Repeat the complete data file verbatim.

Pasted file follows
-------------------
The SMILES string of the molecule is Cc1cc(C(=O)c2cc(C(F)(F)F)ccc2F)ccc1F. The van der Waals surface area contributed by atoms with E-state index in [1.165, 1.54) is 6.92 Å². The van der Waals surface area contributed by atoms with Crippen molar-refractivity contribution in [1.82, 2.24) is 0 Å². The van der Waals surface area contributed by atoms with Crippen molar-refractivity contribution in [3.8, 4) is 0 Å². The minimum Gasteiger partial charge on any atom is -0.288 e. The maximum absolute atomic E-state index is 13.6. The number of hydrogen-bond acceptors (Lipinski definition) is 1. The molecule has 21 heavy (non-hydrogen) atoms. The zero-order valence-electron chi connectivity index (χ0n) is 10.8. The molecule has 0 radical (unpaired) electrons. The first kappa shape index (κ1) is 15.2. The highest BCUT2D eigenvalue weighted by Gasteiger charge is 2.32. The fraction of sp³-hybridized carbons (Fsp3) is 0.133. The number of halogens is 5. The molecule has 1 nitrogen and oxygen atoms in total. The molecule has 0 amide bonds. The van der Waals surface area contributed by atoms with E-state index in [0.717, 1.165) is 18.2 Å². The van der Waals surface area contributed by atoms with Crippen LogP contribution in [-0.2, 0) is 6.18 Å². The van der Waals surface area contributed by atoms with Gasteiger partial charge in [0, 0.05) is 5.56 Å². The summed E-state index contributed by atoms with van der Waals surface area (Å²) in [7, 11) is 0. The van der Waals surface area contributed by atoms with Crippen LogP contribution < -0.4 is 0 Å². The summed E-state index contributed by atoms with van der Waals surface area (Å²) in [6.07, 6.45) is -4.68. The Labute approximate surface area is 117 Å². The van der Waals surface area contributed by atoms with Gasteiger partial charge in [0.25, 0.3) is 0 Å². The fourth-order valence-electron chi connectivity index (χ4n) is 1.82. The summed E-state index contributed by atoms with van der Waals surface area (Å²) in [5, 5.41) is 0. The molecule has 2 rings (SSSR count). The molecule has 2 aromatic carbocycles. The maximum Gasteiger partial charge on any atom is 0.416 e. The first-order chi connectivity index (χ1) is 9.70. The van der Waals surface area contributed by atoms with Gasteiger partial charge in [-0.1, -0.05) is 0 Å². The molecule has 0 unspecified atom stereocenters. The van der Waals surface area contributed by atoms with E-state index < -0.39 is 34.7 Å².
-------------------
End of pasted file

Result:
The SMILES string of the molecule is Cc1cc(C(=O)c2cc(C(F)(F)F)ccc2F)ccc1F. The van der Waals surface area contributed by atoms with E-state index in [1.165, 1.54) is 6.92 Å². The van der Waals surface area contributed by atoms with Crippen molar-refractivity contribution in [1.82, 2.24) is 0 Å². The van der Waals surface area contributed by atoms with Crippen molar-refractivity contribution in [3.8, 4) is 0 Å². The minimum Gasteiger partial charge on any atom is -0.288 e. The maximum absolute atomic E-state index is 13.6. The number of hydrogen-bond acceptors (Lipinski definition) is 1. The molecule has 21 heavy (non-hydrogen) atoms. The zero-order valence-electron chi connectivity index (χ0n) is 10.8. The molecule has 0 radical (unpaired) electrons. The first kappa shape index (κ1) is 15.2. The highest BCUT2D eigenvalue weighted by Gasteiger charge is 2.32. The fraction of sp³-hybridized carbons (Fsp3) is 0.133. The number of halogens is 5. The molecule has 1 nitrogen and oxygen atoms in total. The molecule has 0 amide bonds. The van der Waals surface area contributed by atoms with E-state index in [0.717, 1.165) is 18.2 Å². The van der Waals surface area contributed by atoms with Crippen LogP contribution in [-0.2, 0) is 6.18 Å². The van der Waals surface area contributed by atoms with Gasteiger partial charge in [0, 0.05) is 5.56 Å². The summed E-state index contributed by atoms with van der Waals surface area (Å²) in [7, 11) is 0. The van der Waals surface area contributed by atoms with Crippen LogP contribution < -0.4 is 0 Å². The summed E-state index contributed by atoms with van der Waals surface area (Å²) in [6.07, 6.45) is -4.68. The Labute approximate surface area is 117 Å². The van der Waals surface area contributed by atoms with Gasteiger partial charge in [0.25, 0.3) is 0 Å². The fourth-order valence-electron chi connectivity index (χ4n) is 1.82. The summed E-state index contributed by atoms with van der Waals surface area (Å²) in [5, 5.41) is 0. The molecule has 2 rings (SSSR count). The molecule has 2 aromatic carbocycles. The maximum Gasteiger partial charge on any atom is 0.416 e. The first-order chi connectivity index (χ1) is 9.70. The van der Waals surface area contributed by atoms with Gasteiger partial charge in [-0.1, -0.05) is 0 Å². The molecule has 0 unspecified atom stereocenters. The van der Waals surface area contributed by atoms with E-state index < -0.39 is 34.7 Å².